Study the history and philosophy of yoga, at your own pace, from the comfort of your own home.
Engage in the traditional practice of "Self-Study," using the latest in modern online learning technologies.
Join a thriving online community of yoga teachers, practitioners, and students from around the world.
Join renowned yoga scholar, Dr. Daniela Bevilacqua, Post-Doc Research Fellow at SOAS, Haṭha Yoga Project, and a global cohort of students, for this exciting and rare opportunity to study and explore the fascinating world of yogic asceticism in India—past and present.
This online course explores the age-old connection between yoga and asceticism in India, through the world of the sādhus. We will look at the development of Hindu asceticism from both a historical and ethnographic point of view. Special attention will be given to the practice and the understanding of yoga and Haṭha Yoga by sādhus belonging to the main traditional Hindu ascetic groups present in India.
Through a comparison of past and present evidence, the course provides students with an overview of the different understandings and approaches that sādhus had, and have, towards physical yogic practice, and yoga as a religious discipline. It will also explore contemporary developments in the ascetic world which have more recently been influenced by the spread of transnational yoga.
This first module will provide a historical introduction to Indian Asceticism considering Brahmanical textual sources, but demonstrating that Hindu renunciation was and still is very complex. To do so, we will confront these textual evidences with the present reality of few main orthodox ascetic religious orders—mainly Nāth, Daśnāmī, Udāsīn, and Rāmānandī sampradāyas. We will examine the importance of the concept of sampradāya and paramparā in the Indian context, followed by a brief introduction to these major orders—especially as they are traditionally connected to the practice of Haṭha Yoga, and yoga sādhanā in general. In this first session we will also briefly deal with the issue of female asceticism.
In the past the yogi was the tapasvin (the practitioner of austerities), then he was also the individual with superhuman powers. In general, today among sādhus the yogi is the one who has accomplished the yoga sādhanā. In this module, we will focus our attention on the figure of the “yogi” from a historical point of view, and then we will analyze the various “yogis” present in the ascetic world. In order to do so, we will consider the meaning of Haṭhayoga. We will briefly take into consideration the definition we find in the Haṭhapradīpikā, then we will analyze the various meanings that the label Haṭha Yoga recalls among sādhus and we will look for them in textual sources. This emic understanding will allow us to make a distinction between the terms haṭha yogi, yogi raj, and yogi. Eventually, we will deal with the broader understanding of Yoga as a sādhanā for sādhus.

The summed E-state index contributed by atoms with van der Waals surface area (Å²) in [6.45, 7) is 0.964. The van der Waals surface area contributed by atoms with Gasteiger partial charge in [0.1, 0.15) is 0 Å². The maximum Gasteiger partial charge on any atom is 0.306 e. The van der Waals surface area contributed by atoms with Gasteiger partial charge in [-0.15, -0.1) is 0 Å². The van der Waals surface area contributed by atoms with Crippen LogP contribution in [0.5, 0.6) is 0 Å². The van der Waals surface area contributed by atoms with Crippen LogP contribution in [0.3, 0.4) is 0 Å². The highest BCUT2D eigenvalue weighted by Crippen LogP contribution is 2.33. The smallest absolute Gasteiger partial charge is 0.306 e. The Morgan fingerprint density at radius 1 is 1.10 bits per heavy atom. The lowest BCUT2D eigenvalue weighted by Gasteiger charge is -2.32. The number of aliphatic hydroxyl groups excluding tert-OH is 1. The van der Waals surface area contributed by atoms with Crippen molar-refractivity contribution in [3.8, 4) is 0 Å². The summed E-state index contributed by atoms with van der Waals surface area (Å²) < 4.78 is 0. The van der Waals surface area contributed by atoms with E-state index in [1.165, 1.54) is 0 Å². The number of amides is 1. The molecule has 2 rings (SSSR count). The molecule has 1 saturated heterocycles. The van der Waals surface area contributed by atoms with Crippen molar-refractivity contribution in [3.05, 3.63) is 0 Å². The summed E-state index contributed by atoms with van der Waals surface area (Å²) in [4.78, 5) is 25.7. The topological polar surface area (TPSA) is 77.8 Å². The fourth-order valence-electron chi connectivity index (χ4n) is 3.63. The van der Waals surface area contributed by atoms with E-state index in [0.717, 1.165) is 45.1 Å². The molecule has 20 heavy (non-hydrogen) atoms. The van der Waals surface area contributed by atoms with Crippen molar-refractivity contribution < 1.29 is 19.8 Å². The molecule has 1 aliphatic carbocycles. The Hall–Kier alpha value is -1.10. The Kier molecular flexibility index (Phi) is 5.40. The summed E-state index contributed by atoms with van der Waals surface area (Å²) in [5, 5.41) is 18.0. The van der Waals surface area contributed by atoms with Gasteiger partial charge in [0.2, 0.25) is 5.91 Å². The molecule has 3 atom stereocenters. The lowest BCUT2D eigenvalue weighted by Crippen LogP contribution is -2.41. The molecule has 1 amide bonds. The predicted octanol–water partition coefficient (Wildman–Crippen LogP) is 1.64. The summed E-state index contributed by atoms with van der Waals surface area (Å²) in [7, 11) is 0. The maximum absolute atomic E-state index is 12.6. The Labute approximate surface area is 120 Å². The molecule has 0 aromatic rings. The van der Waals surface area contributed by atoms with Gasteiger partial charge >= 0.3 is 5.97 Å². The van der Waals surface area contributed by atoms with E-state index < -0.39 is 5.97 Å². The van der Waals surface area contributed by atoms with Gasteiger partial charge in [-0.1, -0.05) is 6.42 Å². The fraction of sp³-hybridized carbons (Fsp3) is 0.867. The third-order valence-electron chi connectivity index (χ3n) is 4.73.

In this module we will enter the ascetic world through its practices. We will stress the role and importance of the guru in deciding the sādhanā for his/her disciple. We will examine the practice and the aims of tapasyā to describe then the steps of the yoga sādhanā. We will give particular attention to the practice of kriyā, āsana and their use or exhibition. We will investigate the way sādhus learn the different practices, stressing the importance of pilgrimages and religious festivals and taking into consideration the relationship of such practices to traditional scriptures.
Transnational yoga has now spread all over the world. In this final module we will evaluate its consequences in the sādhus’ world. We will deal with sādhus who learn about yoga in modern centers, and also take degrees or even PhDs in Yoga, as well as sādhus who simply attend “western yoga class” to be able to teach it abroad, but distinguish this yoga from the yog taught by their guru. Likewise, we will discuss the influence some religious orders have today and how more and more foreigners look for “traditional” gurus for their practice and also take initiation as renouncer. We will see how social media and the Internet are influencing the practice and the way some sādhus talk about yoga. Attention will also be given to some controversial yogic figures such as Baba Ramdev and Yogi Adityanath, and how they are received by the broader ascetic community in India today.
All sessions will be recorded. Students will have LIFETIME access to all course materials, so you can review the course lectures again and again.
Dr. Daniela Bevilacqua is a South-Asianist who received her PhD in Civilizations of Africa and Asia from Sapienza University of Rome, and in Anthropology from the University of Paris Nanterre. Her doctoral research was published by Routledge under the title, Modern Hindu Traditionalism in Contemporary India: The Śrī Maṭh and the Jagadguru Rāmānandācārya in the Evolution of the Rāmānandī Sampradāya. She is currently a Post-Doc Research Fellow at SOAS, working for the ERC funded Haṭha Yoga Project (2015-2020).
Through years of diligent fieldwork in India, she looks at the present practices of Haṭha Yoga among sādhus belonging to “traditional” sampradāyas. The purpose of this research is to confront ethnographic material with textual and historical evidences to reconstruct the development of these practices.
Her recent article, "Let the Sādhus Talk. Ascetic understanding of Haṭha Yoga and yogāsanas" will be a primary reading for this course.